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Can I own a Property in Mexico?


Buying a Property in México

How to own a property in Mexico, can I own a property in Baja, own a property in ensenada

The properties in the Coastal areas of Mexico, such as The Baja California Peninsula, Puerto Vallarta, Acapulco, Mazatlan and Cancun Region, require a Mexican Bank Trust for a Foreigner to enjoy legal ownership.

The Mexican Bank Trust Deed

The Mexican Bank Trust was created in the early 70’s to promote tourist and retirement investments along popular coastlines. This is the most secure method to hold real estate on Mexico’s coasts.

Your Bank Trust must be established at an authorized Mexican Bank in their Trust Department, for a 50+50 year time period. The property you hold in a Bank Trust is yours to improve, build, sell, leave to your estate, etc.  You’ll enjoy all the same rights you have in your U.S. fee simple real estate via the Bank Trust.  Your Family Trust in the USA or Canada can also be the deeded owner of the Bank Trust if you so desire.

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Property Taxes, Trust Fees and Homeowner’s Insurance Annually:

The annual property taxes in Mexico are very low. There is a one-time property tax that is paid at closing an acquisition tax, that is part of your closing fees.

Your annual fees on a $450,000 USD home would look something like this:
Annual Bank Trust fee: $580.00 USD
Foreign Affairs Permission (one time fee): $16,000.00 PESOS (around $700 USD)
Acceptance of the carry of Trust: (one-time fee) $580.00 USD
Property Tax $400 USD
Homeowners insurance $350.00 USD
(all costs are approximated and can change without any notice)

How does a Mexican Property Purchase Closing Work?

The laws in Mexico work very well for Foreign Buyers. The system is clear and there are a lot of checks and balances that are in place to protect your real estate investment.  When an offer is made and accepted by all the parties, then we set about to obtain the survey, current appraisal, Letter of Instruction from the Seller to the Bank that holds the Trust to place in the new Buyer’s names, which includes naming their beneficiaries. We open the file with a   Notary.  A Certificate of no Liens is required at closing, a letter from the bank stating the Bank trust fees are current, the property tax receipt for the current year and a letter from the Home Owner’s Association that all those fees are current and there are no pending assessments with the HOA  The Notary verifies the “Chain of title” and will not sign the document until all the required documents are in order.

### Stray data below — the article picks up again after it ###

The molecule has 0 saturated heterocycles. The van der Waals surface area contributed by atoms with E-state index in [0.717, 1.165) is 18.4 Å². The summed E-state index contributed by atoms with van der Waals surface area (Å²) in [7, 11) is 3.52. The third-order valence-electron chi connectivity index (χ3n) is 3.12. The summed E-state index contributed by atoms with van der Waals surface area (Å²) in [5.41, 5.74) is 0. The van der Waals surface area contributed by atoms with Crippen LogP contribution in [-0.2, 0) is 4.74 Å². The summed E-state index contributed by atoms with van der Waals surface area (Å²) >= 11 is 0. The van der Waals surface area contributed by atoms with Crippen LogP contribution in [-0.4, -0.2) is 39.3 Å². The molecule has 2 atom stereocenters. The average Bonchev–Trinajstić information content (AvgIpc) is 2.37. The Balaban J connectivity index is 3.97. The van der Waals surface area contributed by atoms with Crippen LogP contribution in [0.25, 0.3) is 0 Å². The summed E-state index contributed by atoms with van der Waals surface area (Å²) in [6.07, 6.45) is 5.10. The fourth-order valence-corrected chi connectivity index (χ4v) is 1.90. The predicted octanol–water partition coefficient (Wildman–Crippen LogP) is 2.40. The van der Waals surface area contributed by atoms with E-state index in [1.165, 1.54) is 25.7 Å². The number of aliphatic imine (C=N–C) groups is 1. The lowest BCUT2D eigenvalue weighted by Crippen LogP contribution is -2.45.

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Can I inherit my Mexican Property?

Your beneficiaries are named in the Bank Trust document when the Bank Trust is placed in your name.  When you apply for your Bank Trust, you name each beneficiary and list the percentage of ownership of each heir within the document.  Should something happen to you,  your heirs will need to take an official copy of the Country of Origin death certificate and have it translated into Spanish.

You can also have a Mexican Will for other assets such as the contents of your home, cars, and other items

If you require further information please contact us, gladly we wil help you.

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